How to Eliminate Clutter from Your Blog

Minimalist web design is increasingly en vogue right now as more and more sites seek streamlined pages and novel aesthetics. Minimal design is also the “modern” face of web design; sites that keep a cluttered look run the risk of looking out of date. Furthermore, sites that are full of visual distractions are usually harder for users to understand and navigate, thus detracting from the site’s purpose. If you’re looking to draw more visitors to your blog or personal website, it can be helpful to refer to design blogs and successful corporate sites for examples of outstanding minimalist design.

Let’s learn how to make your blog look less like this…

and more like this…

For bloggers in particular, it can be almost too easy to fill pages with widgets and other bits and pieces. Although bloggers typically add widgets to a page in order to improve function, there can come a point when it becomes too much. Stuck in a rut with your blog design, but want to de-clutter? Here are some things you can do.

Define the Blog’s Purpose

The first step to removing excess material from your blog is to have a completely clear and well-articulated goal for the site. Every piece of the blog’s design should support its mission. So before you do anything, define your purpose. Try something like, “People who come to my blog will ____.” If you can identify a clear goal for visitors, it will be much easier to decide which elements belong on your blog, and which do not.

Choose a Focal Point

What is the number one thing you want visitors to your blog to focus on? Once you decide, you can start paring down elements on your blog accordingly. Your blog should be laid out so that it directs the user’s attention to your focal point, which means whatever the focus is will probably be towards the top left of the page, or in the center. Although the page below is a fairly dramatic example, an eye-catching visual draws the eye to the page’s center:

One way to create a strong visual focal point is to use fewer columns. Too many sidebars can make it hard to focus on the actual content. If you have a three column design, consider going down to just two; if you already use two columns, think about ways to minimize the effect of the secondary column. The above example also illustrates the creative potential of column-less layout.

Get Rid of Extras

A useful metric for deciding if you need some element on your blog is to ask yourself what it does to promote the blog’s purpose. Go through any widgets or other pieces on the blog and ask yourself “What is this doing for my blog?” Do you really need a little map that shows where your visitors are coming from? If you have tags, do you also need a category list? If you have a search bar, do you need tags or categories at all? If you can’t think of a reason other than “It looks cool!” or “Everyone has one!” then you do not need it.

Make Friends with Typography

Typography is the art of lettering, and thoughtful typography can often eliminate the need for lots of graphics. Consider ditching a banner that consists of an image and tagline, replacing it with a creatively lettered blog title.

Good typography can set the tone for a blog without going too heavy on images. Keep in mind that elaborate lettering will convey creativity or whimsy:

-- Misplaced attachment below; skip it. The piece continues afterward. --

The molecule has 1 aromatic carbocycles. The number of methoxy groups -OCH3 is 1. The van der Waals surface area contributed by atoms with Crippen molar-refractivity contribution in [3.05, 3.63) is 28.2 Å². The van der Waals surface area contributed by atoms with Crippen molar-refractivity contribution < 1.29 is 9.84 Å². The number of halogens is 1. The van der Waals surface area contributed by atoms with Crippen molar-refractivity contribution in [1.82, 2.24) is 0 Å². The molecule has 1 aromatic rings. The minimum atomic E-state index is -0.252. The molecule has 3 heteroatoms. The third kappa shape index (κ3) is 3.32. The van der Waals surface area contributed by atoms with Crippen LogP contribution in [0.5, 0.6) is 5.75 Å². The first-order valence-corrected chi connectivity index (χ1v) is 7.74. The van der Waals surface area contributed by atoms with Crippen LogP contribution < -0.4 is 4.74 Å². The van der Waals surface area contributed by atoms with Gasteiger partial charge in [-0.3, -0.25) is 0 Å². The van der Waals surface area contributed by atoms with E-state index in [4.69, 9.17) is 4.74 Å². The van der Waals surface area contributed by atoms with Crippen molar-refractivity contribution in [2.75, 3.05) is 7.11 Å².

The style of the above header would convey the blog’s tone even without the banner or pink background.

Meanwhile a simpler or more traditional font may convey a certain degree of establishment or a traditional sensibility:

As you can see from the above example, simple doesn’t have to mean dull or outdated.

Kaikkonen Design offers an outstanding tutorial on getting the most out of your typography, in terms of both usability and aesthetics:

If you’re having trouble finding lettering that suits the theme of your blog, take some inspiration from creative collections like this one, from Creative Can:

Plus, you can think of typography as more minimal than images in another way: it loads faster.

If You Use Pictures, Make Them Count

It’s okay to use images in a blog even when you’re killing clutter, but keep it down to one or two and maximize the impact of the ones you do use. Most people can probably think of a few blogs that overuse images (several food blogs leap to mind). Past a certain point, the user will just scroll through images wondering when you plan to get to the point. Choose one or two really great images, position them strategically and don’t go overboard. When in doubt, remember that less is more. Bentley’s website is a good example of the impact of a powerful image:

Keep these tips in mind and you can maintain a clean, sophisticated blog design that visitors love to look at. A blog that values quality over quantity is always apt to draw new readers and keep them coming back for more.

About the author

Sara Collins is a writer for NerdWallet. She works hard to simplify complex topics, from increasing blog readership through effective design to understanding section 529 college savings plans.

Images courtesy of:

60+ Fashion Websites – Perfect blend of fashion and technology

02 Jul 2010

Roundup from DesignFloat: The Most Popular Collections of Photoshop Tutorials

You submit us a great number of tutorials and even collections of…

12 Oct 2012

Difficulties with YouTube UX

Since the time when google introduced new YouTube interface any major innovations…

Written by

Allison Reed

Allison is a professional SEO specialist and an inspired author. Marketing manager by day and a writer by night, she is creating many articles on business, marketing, design, and web development. Follow her on LinkedIn and Facebook.

Post Comment

Your email address will not be published.